It can be difficult to get diagnosed when you present with these symptoms. Many symptoms associated with autoimmune diseases could be caused by other factors such as common illness including colds and flu. For the most part there isn’t a single test that will give a definitive diagnosis. More often than not a diagnosis will be made incorporating a number of factors including symptom presentation, specific blood markers, biopsies and imaging such as x-rays and scans. It can be a case of ruling out other causes that could be causing the symptoms before landing on an autoimmune diagnosis. Although it can be a long and stressful process, it is important that if you are experiencing symptoms you keep trying to identify the cause. It can help doctors if you record your symptoms (even those that seem unrelated), make sure you have as much detail as possible in your family health history, get a second, third or forth opinion if necessary (until you find a doctor that takes your symptoms seriously) and lastly request a referral to specialists that deal with your most major symptoms. Although it may be necessary to see numerous specialists make sure you have a supportive doctor that will assume the role of coordinating your care and will be your first port of call for anything relating to your condition.  This can be your general practitioner or once a diagnosis has been made can be a specialist that treats your condition such as a rheumatologist for rheumatic diseases such as Rheumatoid Arthritis and Lupus or a neurologist for conditions such as Parkinson’s disease.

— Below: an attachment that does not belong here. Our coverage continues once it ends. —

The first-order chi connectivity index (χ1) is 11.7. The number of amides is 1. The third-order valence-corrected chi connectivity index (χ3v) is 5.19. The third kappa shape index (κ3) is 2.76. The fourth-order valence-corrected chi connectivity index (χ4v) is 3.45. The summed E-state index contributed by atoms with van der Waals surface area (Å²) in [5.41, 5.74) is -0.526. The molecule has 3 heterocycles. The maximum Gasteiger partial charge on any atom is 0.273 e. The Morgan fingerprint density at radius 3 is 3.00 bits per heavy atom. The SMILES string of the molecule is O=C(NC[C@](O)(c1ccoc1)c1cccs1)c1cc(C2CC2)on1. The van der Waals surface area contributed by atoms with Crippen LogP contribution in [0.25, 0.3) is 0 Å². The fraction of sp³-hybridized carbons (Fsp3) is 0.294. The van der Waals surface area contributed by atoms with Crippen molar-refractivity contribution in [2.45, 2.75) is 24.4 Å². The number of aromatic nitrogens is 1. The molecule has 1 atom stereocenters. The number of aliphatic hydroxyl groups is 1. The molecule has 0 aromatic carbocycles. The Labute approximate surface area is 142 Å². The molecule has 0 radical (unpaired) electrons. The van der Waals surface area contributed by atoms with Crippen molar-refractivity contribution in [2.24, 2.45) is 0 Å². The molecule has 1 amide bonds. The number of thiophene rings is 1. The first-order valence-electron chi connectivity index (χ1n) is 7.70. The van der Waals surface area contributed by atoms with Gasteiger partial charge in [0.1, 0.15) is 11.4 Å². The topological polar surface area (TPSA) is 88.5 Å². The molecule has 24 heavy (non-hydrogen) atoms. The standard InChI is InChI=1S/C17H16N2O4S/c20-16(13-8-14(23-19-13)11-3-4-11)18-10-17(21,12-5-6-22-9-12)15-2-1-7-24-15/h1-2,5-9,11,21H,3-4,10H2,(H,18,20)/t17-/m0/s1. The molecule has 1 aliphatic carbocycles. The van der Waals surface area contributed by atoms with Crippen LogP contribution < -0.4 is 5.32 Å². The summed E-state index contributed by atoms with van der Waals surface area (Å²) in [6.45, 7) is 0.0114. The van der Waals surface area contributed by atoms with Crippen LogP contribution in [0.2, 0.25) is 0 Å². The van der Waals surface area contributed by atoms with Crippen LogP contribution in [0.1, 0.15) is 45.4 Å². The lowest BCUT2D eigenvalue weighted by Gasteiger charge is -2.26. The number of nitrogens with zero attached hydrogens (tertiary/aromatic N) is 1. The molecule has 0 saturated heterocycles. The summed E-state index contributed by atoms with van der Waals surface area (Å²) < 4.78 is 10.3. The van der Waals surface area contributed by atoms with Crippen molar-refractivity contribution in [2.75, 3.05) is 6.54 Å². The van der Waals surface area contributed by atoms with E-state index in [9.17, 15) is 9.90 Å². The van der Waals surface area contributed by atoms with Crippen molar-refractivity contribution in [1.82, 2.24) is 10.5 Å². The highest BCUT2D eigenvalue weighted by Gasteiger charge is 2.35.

Treatment options depend on of the type and severity of disease a patient has. The majority of autoimmune diseases are chronic and do not yet have a conclusive cure. Much has been done in the fight against these diseases and as a result, while the fight for cures continues, symptoms and long-term damage can be alleviated and controlled with treatment. Currently, in lieu of a cure the aim of many treatments is to lessen the severity of symptoms providing relief, as well as moderating the body’s immune response while allowing it to still offer protection when it is appropriate and necessary. Traditional treatments include non-steroidal anti-inflammatory drugs (NSAIDs) to reduce inflammation, glucocorticoids to reduce inflammation, disease-modifying anti-rheumatic drugs (DMARDs) to decrease damage to tissue and organs, as well as newer treatments such as biologics which are protein engineered from human genes that have a more targeted approach and don’t affect the entire immune system. Patients will often need to try multiple treatments before identifying which works the best for them and this may involve a combination of a number of treatments.